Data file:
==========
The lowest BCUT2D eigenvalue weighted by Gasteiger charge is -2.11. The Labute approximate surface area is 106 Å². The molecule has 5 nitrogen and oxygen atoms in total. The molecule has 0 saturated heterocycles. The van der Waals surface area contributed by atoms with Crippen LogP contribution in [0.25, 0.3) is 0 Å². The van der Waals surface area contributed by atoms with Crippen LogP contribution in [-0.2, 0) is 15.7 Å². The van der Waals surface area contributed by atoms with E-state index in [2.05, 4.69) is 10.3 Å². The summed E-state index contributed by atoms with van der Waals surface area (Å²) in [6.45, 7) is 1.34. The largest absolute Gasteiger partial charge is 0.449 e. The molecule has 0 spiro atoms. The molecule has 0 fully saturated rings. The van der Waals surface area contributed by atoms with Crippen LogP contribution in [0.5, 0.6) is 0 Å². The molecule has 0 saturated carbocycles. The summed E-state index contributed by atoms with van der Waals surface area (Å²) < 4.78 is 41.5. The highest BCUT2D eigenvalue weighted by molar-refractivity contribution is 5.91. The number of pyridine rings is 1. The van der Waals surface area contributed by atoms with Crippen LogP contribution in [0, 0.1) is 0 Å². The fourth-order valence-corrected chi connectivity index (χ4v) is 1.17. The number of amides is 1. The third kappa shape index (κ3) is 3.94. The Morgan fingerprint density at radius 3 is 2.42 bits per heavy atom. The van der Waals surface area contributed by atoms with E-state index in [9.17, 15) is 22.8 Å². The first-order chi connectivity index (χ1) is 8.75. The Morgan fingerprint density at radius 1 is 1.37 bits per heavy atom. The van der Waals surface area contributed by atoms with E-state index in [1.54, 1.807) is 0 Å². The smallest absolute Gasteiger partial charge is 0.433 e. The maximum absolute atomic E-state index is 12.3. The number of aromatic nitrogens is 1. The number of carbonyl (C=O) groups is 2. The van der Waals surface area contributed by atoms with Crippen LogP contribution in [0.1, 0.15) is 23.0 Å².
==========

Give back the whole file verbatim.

The lowest BCUT2D eigenvalue weighted by Gasteiger charge is -2.11. The Labute approximate surface area is 106 Å². The molecule has 5 nitrogen and oxygen atoms in total. The molecule has 0 saturated heterocycles. The van der Waals surface area contributed by atoms with Crippen LogP contribution in [0.25, 0.3) is 0 Å². The van der Waals surface area contributed by atoms with Crippen LogP contribution in [-0.2, 0) is 15.7 Å². The van der Waals surface area contributed by atoms with E-state index in [2.05, 4.69) is 10.3 Å². The summed E-state index contributed by atoms with van der Waals surface area (Å²) in [6.45, 7) is 1.34. The largest absolute Gasteiger partial charge is 0.449 e. The molecule has 0 spiro atoms. The molecule has 0 fully saturated rings. The van der Waals surface area contributed by atoms with Crippen LogP contribution in [0.5, 0.6) is 0 Å². The molecule has 0 saturated carbocycles. The summed E-state index contributed by atoms with van der Waals surface area (Å²) < 4.78 is 41.5. The highest BCUT2D eigenvalue weighted by molar-refractivity contribution is 5.91. The number of pyridine rings is 1. The van der Waals surface area contributed by atoms with Crippen LogP contribution in [0, 0.1) is 0 Å². The fourth-order valence-corrected chi connectivity index (χ4v) is 1.17. The number of amides is 1. The third kappa shape index (κ3) is 3.94. The Morgan fingerprint density at radius 3 is 2.42 bits per heavy atom. The van der Waals surface area contributed by atoms with E-state index in [9.17, 15) is 22.8 Å². The first-order chi connectivity index (χ1) is 8.75. The Morgan fingerprint density at radius 1 is 1.37 bits per heavy atom. The van der Waals surface area contributed by atoms with E-state index in [1.54, 1.807) is 0 Å². The smallest absolute Gasteiger partial charge is 0.433 e. The maximum absolute atomic E-state index is 12.3. The number of aromatic nitrogens is 1. The number of carbonyl (C=O) groups is 2. The van der Waals surface area contributed by atoms with Crippen LogP contribution in [0.1, 0.15) is 23.0 Å².